Editor’s Note: This is the first article we posted about Texas on Not Even Past. Historian, photographer, and Professor Bob Abzug takes us on a short tour of the intersection of Jewish and African American History in one small town in Texas.
by Robert Abzug
Our family knew Luling as a town one passed through quickly on trips from Austin to the Gulf coast, noticing only banners for the next “watermelon thump” and gaily decorated oil pump jacks. Recently it became my unlikely entry point into a visual appreciation of Texas Jewish history and more. I have taken photographs for about fifty years and, for the past twenty-five years have recorded signs of sacred life on the landscape, a project I call “religion by the side of the road.” Mostly, my writing and photography have engaged Protestantism in its myriad forms, though I myself am a Jew. However, in the spring of 2007, Dean Randy Diehl of the College of Liberal Arts asked me to become founding director of the Schusterman Center for Jewish Studies, and the private project took on a form more integrated with my new task. I decided to learn more about Texas Jews.
Jews in Luling? It is hardly Vilna on the San Marcos–there is no synagogue and perhaps no longer any Jews among its 5500 inhabitants. Yet, an online listing of a small Jewish Cemetery (80 graves) in the town piqued my curiosity. My wife and I set out one weekend morning in search of the site and found ourselves amid an old, modest, almost rural African-American neighborhood. Some of the small houses looked as if they had been built in the late nineteenth century. We couldn’t find the cemetery and searched an open lot, thinking–a romantic notion–that its graves had crumbled from neglect, lost under the leaves and dirt.
Instead of Jewish headstones, however, I found a concrete marker commemorating what was once the location of the community’s Bethel A.M.E. Church. At about the same time, a large man in his 50s and his aged mother noticed us and came by. We told them what we were looking for, shared the discovery of the plaque, and learned a bit about the history of the black community. It turns out Jews and African-Americans came to Luling in the 1880s, soon after the town was founded (1874) as a railroad junction for cotton growers. The mother was part of one of the founding families, as were many who still lived there. The Jewish families had since moved to San Antonio, Houston, and other big cities, following a well-worn pattern across the state. We asked after the Jewish Cemetery, and the man noted that just down the street there was a “white graveyard.” I thanked them, and asked them if I could take their picture at the site of the church. We warmly said our goodbyes and walked down the road. (Illustration 1)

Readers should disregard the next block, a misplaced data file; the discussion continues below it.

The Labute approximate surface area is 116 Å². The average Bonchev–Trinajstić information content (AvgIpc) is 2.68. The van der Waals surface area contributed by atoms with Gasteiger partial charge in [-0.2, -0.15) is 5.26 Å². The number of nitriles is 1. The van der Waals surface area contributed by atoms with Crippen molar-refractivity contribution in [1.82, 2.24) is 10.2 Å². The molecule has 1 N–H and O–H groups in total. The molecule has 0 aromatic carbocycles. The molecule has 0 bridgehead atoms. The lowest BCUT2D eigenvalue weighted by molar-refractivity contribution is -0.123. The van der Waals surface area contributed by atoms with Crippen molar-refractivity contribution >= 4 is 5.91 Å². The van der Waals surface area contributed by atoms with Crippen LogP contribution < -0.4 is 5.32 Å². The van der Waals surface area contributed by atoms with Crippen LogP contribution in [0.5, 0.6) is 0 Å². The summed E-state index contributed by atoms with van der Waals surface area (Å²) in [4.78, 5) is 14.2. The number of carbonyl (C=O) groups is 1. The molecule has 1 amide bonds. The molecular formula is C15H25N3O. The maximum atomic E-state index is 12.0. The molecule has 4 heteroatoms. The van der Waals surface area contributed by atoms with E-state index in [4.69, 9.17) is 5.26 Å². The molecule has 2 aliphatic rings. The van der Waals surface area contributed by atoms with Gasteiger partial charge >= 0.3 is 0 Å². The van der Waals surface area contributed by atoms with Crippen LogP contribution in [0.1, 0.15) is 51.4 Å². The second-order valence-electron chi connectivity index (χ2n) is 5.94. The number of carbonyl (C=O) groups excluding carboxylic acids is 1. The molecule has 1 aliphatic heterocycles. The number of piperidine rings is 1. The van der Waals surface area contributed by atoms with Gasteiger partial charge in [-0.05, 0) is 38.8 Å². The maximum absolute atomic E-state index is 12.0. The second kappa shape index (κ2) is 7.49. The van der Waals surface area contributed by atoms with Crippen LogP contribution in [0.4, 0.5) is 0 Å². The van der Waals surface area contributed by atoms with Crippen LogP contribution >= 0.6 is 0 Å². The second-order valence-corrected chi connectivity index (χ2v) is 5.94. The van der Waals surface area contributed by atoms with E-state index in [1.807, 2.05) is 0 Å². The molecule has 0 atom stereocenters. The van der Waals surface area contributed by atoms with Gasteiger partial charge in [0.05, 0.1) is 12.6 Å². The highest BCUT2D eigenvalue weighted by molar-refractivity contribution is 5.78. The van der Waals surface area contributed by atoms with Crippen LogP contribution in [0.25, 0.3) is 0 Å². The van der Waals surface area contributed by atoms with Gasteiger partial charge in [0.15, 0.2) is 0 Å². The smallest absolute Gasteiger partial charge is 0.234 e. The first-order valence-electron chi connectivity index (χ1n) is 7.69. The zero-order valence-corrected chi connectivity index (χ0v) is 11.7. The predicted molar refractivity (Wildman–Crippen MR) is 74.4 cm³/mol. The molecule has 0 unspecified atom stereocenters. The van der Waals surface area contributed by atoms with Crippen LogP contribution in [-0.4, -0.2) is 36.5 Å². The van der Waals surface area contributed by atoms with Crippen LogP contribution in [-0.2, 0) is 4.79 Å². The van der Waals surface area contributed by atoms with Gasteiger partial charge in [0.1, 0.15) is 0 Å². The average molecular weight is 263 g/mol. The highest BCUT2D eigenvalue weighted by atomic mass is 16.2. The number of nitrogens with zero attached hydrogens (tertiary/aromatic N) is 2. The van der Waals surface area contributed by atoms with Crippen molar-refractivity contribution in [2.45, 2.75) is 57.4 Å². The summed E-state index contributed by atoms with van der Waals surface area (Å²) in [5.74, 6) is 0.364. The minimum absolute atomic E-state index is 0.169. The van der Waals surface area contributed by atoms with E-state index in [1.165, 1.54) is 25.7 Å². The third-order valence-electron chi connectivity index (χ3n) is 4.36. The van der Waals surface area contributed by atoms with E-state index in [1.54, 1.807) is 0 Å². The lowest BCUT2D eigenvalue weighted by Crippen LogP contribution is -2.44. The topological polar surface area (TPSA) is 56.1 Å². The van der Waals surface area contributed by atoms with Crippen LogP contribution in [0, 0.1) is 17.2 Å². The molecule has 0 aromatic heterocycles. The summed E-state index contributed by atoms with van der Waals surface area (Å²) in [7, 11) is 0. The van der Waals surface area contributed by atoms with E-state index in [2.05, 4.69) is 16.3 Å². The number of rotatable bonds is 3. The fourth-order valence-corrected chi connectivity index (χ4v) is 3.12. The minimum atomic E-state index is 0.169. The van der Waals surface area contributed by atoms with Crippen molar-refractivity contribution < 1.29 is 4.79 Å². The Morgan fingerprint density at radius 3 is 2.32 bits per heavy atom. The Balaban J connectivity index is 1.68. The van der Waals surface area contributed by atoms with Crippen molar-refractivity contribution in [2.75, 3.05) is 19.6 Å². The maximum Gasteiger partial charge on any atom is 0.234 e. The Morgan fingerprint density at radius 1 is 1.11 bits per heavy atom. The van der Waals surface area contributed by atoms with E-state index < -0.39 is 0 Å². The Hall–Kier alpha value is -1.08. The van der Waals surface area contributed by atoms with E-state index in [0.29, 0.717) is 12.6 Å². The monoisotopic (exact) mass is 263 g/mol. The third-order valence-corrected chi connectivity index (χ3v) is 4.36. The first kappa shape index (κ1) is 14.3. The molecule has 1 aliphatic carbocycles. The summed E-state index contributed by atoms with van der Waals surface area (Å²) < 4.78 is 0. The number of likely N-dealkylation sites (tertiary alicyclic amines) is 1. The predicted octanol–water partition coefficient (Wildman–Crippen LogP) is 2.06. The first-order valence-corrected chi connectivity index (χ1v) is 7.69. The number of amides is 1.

We found a small, well-tended cemetery filled with stones from the nineteenth and twentieth centuries, all bearing the signs of tradition–Hebrew texts and Jewish names–and of acculturation. (Illustration 2)
Places of origin varied from Germany to Poland to Russia, as well as some noting Texas birthplaces (sadly, numerous infant deaths were marked as well). Anglicized names abounded as well, and one was quite striking in its noting the departed as a member of Woodmen of the World fraternal organization. My favorite stone was that of Harris Rednick, just one letter shy of redneck, whose stone featured what almost certainly was a Texas Star. (Illustration 3)
We hoped to top off the day with BBQ at the City Market, but alas they had unexpectedly sold out all their brisket and ribs to a passing tour bus! Still, this half-day in Luling became a short course in Texas, Jewish, and African-American history in one place.
All photographs by Robert Abzug.
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